Lia Cook "Spatial Ikat II" 1977

Friday Fibers Roundup

This week’s Friday Fibers Roundup features forward-thinking indigenous art from SITE Santa Fe, a massive pattern library, and some goofy fibers to hopefully brighten your week.

ZigZag1

Dorothy McGuinness Zig Zag 1 (2016) diagonal twill basket weaving

1) “10 Pioneering Textile Artists, from Sheila Hicks to Nick Cave” by Sarah Gottesman looks at the renaissance textile art has undergone since the 1970s Feminist Art Movement, and integration of textiles into the realm of fine art (via Artsy).

2) SITE Santa Fe’s Biennial, much wider than a line, addresses themes of cross-cultural and indigenous identity from non-colonial ideologies (via Hyperallergic).

3) Design Library, the world’s largest collection of patterns (located in the Hudson Valley village of Wappingers Falls), holds more than 7 million different documentary fabrics, original paintings, wallpapers, embroideries, and yarn dyes inside a huge 12,000-square foot converted fabric mill (via Fast Company).

4) Cara Marie Piazza uses commercial flower waste to create magical, naturally dyed clothing.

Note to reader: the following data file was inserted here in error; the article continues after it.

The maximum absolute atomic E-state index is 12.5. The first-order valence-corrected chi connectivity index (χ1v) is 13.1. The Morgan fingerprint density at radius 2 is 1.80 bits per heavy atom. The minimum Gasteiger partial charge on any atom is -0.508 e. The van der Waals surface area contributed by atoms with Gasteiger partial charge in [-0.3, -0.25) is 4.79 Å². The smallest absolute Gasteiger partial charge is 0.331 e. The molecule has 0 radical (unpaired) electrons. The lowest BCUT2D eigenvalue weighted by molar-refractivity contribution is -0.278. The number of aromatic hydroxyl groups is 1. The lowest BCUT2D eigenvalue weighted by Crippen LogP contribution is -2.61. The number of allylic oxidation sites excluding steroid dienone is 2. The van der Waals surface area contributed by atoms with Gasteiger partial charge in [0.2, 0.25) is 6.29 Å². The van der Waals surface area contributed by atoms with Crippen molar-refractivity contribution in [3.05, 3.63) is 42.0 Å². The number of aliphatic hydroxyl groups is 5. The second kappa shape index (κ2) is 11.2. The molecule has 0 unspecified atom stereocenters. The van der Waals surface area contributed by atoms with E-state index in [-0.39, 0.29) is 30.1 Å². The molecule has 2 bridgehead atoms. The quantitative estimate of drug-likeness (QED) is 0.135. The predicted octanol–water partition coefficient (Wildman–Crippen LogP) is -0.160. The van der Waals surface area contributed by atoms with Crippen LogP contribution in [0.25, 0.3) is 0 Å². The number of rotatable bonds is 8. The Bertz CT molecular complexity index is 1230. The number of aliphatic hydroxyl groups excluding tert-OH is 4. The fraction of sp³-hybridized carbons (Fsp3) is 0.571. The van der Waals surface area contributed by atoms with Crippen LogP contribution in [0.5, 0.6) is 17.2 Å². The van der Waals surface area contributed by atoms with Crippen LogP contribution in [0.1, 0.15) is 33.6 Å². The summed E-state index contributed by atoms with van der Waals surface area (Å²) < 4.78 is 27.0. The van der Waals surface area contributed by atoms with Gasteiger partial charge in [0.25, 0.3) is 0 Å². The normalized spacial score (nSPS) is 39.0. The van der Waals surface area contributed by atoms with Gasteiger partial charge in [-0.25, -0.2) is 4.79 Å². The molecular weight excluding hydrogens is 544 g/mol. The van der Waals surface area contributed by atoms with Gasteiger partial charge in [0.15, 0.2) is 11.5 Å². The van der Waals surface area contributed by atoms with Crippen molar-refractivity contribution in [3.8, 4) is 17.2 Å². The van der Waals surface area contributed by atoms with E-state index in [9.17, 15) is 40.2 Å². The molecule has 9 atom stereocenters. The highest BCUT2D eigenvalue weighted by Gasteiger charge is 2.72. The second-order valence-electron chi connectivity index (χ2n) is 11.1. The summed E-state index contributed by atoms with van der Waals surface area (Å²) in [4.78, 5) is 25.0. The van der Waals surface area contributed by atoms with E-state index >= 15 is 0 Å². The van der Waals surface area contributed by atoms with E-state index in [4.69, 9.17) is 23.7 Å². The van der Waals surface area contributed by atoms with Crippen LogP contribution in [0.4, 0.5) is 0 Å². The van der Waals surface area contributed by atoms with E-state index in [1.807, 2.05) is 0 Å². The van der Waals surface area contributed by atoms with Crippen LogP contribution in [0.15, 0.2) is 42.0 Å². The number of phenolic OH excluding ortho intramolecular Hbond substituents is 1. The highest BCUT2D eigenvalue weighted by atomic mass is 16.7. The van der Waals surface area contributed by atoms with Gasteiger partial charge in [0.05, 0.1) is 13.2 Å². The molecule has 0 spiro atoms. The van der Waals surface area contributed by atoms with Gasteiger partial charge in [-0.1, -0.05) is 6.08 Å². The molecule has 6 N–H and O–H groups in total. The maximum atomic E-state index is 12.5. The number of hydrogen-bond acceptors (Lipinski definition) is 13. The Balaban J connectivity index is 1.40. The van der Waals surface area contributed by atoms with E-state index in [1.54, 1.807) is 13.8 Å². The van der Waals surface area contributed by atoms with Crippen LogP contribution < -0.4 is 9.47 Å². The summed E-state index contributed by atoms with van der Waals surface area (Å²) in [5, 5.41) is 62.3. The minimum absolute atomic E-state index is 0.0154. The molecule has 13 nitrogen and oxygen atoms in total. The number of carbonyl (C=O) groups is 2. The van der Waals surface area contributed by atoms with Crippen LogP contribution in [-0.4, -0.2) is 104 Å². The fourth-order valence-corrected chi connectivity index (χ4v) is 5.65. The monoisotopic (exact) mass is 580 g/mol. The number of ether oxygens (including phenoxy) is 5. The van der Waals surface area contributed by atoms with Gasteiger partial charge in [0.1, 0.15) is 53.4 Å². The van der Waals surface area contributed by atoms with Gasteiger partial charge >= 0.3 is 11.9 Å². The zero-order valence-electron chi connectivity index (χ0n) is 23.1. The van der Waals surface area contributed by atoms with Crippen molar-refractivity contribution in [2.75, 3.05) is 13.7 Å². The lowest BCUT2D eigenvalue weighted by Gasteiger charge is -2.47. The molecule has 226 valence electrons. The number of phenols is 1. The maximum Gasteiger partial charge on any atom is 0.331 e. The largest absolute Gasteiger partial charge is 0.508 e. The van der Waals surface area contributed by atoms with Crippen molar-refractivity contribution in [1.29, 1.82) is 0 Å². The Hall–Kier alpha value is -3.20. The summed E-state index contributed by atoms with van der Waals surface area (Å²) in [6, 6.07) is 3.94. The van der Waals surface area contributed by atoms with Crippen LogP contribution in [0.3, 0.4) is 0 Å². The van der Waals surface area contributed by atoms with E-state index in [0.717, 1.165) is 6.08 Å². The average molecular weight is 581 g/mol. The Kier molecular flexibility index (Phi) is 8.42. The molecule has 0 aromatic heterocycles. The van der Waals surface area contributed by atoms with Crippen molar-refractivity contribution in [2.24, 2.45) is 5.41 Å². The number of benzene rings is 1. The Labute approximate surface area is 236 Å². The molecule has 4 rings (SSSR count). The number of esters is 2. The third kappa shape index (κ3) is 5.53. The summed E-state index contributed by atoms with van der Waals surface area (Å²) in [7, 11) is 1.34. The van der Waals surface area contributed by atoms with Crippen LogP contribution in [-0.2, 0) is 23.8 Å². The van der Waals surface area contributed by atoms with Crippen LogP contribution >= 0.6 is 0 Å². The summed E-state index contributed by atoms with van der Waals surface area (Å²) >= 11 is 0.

5) Utilizing vibrantly colored quilled paper that look like stitches, artist and illustrator Yulia Brodskaya creates unique three-dimensional portraits that reflect the beauty found in old age (via Colossal).

6) Nep Sidhu’s Paradise Sportif, a non-commercial clothing line, brings change to the community by the empowerment of young girls, who are the building blocks to their future.

7) These captivating photos of people knitting encompass the beauty of the everyday (sitting, walking, driving, or in a hair salon) (via Atlas Obscura).

8) Designers Adam Blencowe and Marine Duroselle hacked a CNC-router to blend digital fabrication with traditional wool felting to create beautiful rugs.

9) Melbourne-based artist, Phil Ferguson’s wonderful ongoing series of food-based crocheted headwear is the perfect way to end such a rough week. Check out more of his creations on his Instagram account @chiliphilly (via My Modern Met).

10) Just stay calm and watch this adorable, meditative knitting gif.

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